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5 Fabulous Bloggers: Just One Cookbook

Nami, Just One Cookbook, Japanese Beef Tongue, Gyutan, BBQ Beef Tongue
Gyutan | BBQ Beef Tongue

Hi everyone! My name is Nami, and I share quick and easy Japanese home cooking at my blog, Just One Cookbook.

I’m really excited to be here today to celebrate Lori Lynn (LL)’s 5 year anniversary for her blog! Congratulations LL! For the past year I’ve followed her blog and I’ve been continuously inspired by her beautiful and unique creations. Each week I am really excited every time I receive recipe updates from her. Working together in the food blogger community, she is someone special to me because I truly admire her culinary talents and magical photography skills. I feel very honored to be invited by her today for this special series of guest posts she’s having. Thank you LL!

The only request from her for this guest post was that I cook something exotic. For someone who is not familiar with Japanese food, it’s possible to think many dishes in Japanese cuisine can be exotic, such as sashimi (raw fish). Being a Japanese myself, I had to give it some thoughts and I finally came up with one, which might be too exotic for some readers.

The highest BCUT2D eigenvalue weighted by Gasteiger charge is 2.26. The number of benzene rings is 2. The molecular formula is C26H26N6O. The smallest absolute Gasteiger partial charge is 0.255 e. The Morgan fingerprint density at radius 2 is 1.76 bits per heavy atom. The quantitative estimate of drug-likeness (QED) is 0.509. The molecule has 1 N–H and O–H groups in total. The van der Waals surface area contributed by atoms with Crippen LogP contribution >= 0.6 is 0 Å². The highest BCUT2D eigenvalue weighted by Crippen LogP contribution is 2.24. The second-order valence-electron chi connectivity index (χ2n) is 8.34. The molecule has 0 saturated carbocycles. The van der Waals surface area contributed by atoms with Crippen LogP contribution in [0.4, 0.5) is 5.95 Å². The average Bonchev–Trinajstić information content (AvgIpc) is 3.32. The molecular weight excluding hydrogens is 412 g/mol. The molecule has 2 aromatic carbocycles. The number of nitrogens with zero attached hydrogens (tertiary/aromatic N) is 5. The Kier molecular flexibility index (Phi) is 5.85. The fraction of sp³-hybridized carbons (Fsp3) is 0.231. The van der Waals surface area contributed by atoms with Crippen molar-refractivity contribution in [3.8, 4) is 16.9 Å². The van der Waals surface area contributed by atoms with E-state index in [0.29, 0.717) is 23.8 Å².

I prepared gyutan, which is grilled sliced beef tongue. Until I did a bit of research for this post, I didn’t know that beef tongue is used not only by Japanese cuisine, but enjoyed in many other cuisines such as American, Mexican, Romanian, German, Persian, English, Russian, Italian, Filipino, Korean and many more (source). I was very surprised when I found this out since I don’t typically see beef tongue on restaurant menus (except in Mexican Taquerias).

The Japanese word gyutan is a combination of the Japanese word for cow (gyu) and the English word tongue (tan). The region in Japan that first started to cook gyutan was Sendai and it was initially considered a rather unusual dish, but gradually gained popularity throughout Japan around 1950s.

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For Your Next Party: The Black Course

black course, short rib in grape leaf, mole

the black course:
negra modelo beer braised beef short rib with chile de arbol
wrapped in a grape leaf with oaxacan black mole sauce
black mission figs, shiitake mushrooms

crispy grape leaf chip, sesame ash, black sesame seed, cacao nibs

Of the seven courses we served at our fundraiser dinner, the black course is my creative favorite. I looked to Mexican cuisine experts – Chefs Rick Bayless, Patricia Quintana, and Javier Plascencia for inspiration. I learned about making sesame ash while Guest-Chef-for-the-Day at Moto Restaurant in Chicago last January and had been wanting to try Chef Homaro Cantu’s modernist technique in a dish ever since.  What appears to be ash is black sesame seed oil converted into a powder. It serves visual interest as well as a flavor complement to the sesame seed in the mole.